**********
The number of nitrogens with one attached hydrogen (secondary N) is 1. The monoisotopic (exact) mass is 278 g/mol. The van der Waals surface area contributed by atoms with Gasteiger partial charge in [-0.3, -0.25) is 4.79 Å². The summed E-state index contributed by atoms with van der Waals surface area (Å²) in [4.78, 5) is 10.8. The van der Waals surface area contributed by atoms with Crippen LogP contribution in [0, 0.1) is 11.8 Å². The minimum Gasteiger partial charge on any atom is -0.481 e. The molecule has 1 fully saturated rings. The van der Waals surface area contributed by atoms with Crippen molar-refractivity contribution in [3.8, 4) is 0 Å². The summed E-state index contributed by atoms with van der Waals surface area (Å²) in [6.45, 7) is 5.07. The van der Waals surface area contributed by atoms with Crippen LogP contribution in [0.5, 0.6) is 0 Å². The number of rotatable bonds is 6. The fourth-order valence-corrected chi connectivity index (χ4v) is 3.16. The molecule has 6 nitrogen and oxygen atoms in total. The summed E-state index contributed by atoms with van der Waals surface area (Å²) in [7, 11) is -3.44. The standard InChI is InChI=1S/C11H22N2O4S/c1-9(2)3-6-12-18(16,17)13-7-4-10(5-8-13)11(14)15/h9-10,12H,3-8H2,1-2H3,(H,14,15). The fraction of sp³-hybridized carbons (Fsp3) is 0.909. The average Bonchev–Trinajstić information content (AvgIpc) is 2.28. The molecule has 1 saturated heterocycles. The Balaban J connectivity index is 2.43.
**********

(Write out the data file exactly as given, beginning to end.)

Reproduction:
The number of nitrogens with one attached hydrogen (secondary N) is 1. The monoisotopic (exact) mass is 278 g/mol. The van der Waals surface area contributed by atoms with Gasteiger partial charge in [-0.3, -0.25) is 4.79 Å². The summed E-state index contributed by atoms with van der Waals surface area (Å²) in [4.78, 5) is 10.8. The van der Waals surface area contributed by atoms with Crippen LogP contribution in [0, 0.1) is 11.8 Å². The minimum Gasteiger partial charge on any atom is -0.481 e. The molecule has 1 fully saturated rings. The van der Waals surface area contributed by atoms with Crippen molar-refractivity contribution in [3.8, 4) is 0 Å². The summed E-state index contributed by atoms with van der Waals surface area (Å²) in [6.45, 7) is 5.07. The van der Waals surface area contributed by atoms with Crippen LogP contribution in [0.5, 0.6) is 0 Å². The number of rotatable bonds is 6. The fourth-order valence-corrected chi connectivity index (χ4v) is 3.16. The molecule has 6 nitrogen and oxygen atoms in total. The summed E-state index contributed by atoms with van der Waals surface area (Å²) in [7, 11) is -3.44. The standard InChI is InChI=1S/C11H22N2O4S/c1-9(2)3-6-12-18(16,17)13-7-4-10(5-8-13)11(14)15/h9-10,12H,3-8H2,1-2H3,(H,14,15). The fraction of sp³-hybridized carbons (Fsp3) is 0.909. The average Bonchev–Trinajstić information content (AvgIpc) is 2.28. The molecule has 1 saturated heterocycles. The Balaban J connectivity index is 2.43.